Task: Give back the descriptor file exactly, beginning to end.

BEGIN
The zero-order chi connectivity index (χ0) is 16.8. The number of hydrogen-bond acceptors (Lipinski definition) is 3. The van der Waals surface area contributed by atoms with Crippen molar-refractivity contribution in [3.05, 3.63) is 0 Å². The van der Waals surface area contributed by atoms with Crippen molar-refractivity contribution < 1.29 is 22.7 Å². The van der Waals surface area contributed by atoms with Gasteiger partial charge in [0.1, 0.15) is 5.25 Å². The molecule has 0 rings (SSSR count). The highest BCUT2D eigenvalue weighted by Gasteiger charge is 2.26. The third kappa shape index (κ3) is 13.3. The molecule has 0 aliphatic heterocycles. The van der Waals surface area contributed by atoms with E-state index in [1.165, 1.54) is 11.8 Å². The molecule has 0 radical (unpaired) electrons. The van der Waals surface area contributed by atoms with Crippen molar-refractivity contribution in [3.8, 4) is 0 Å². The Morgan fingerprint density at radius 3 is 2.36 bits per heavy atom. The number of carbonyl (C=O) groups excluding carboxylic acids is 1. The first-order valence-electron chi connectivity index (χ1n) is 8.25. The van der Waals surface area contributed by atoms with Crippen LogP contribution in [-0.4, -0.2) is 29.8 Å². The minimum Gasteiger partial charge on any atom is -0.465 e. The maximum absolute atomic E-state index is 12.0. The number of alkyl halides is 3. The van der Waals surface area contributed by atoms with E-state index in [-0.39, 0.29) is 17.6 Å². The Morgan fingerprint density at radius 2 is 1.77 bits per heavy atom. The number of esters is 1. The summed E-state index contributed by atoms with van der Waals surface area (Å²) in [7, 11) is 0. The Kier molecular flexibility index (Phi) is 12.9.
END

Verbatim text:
The zero-order chi connectivity index (χ0) is 16.8. The number of hydrogen-bond acceptors (Lipinski definition) is 3. The van der Waals surface area contributed by atoms with Crippen molar-refractivity contribution in [3.05, 3.63) is 0 Å². The van der Waals surface area contributed by atoms with Crippen molar-refractivity contribution < 1.29 is 22.7 Å². The van der Waals surface area contributed by atoms with Gasteiger partial charge in [0.1, 0.15) is 5.25 Å². The molecule has 0 rings (SSSR count). The highest BCUT2D eigenvalue weighted by Gasteiger charge is 2.26. The third kappa shape index (κ3) is 13.3. The molecule has 0 aliphatic heterocycles. The van der Waals surface area contributed by atoms with E-state index in [1.165, 1.54) is 11.8 Å². The molecule has 0 radical (unpaired) electrons. The van der Waals surface area contributed by atoms with Crippen molar-refractivity contribution in [3.8, 4) is 0 Å². The Morgan fingerprint density at radius 3 is 2.36 bits per heavy atom. The number of carbonyl (C=O) groups excluding carboxylic acids is 1. The first-order valence-electron chi connectivity index (χ1n) is 8.25. The van der Waals surface area contributed by atoms with Crippen LogP contribution in [-0.4, -0.2) is 29.8 Å². The minimum Gasteiger partial charge on any atom is -0.465 e. The maximum absolute atomic E-state index is 12.0. The number of alkyl halides is 3. The van der Waals surface area contributed by atoms with E-state index in [-0.39, 0.29) is 17.6 Å². The Morgan fingerprint density at radius 2 is 1.77 bits per heavy atom. The number of esters is 1. The summed E-state index contributed by atoms with van der Waals surface area (Å²) in [7, 11) is 0. The Kier molecular flexibility index (Phi) is 12.9.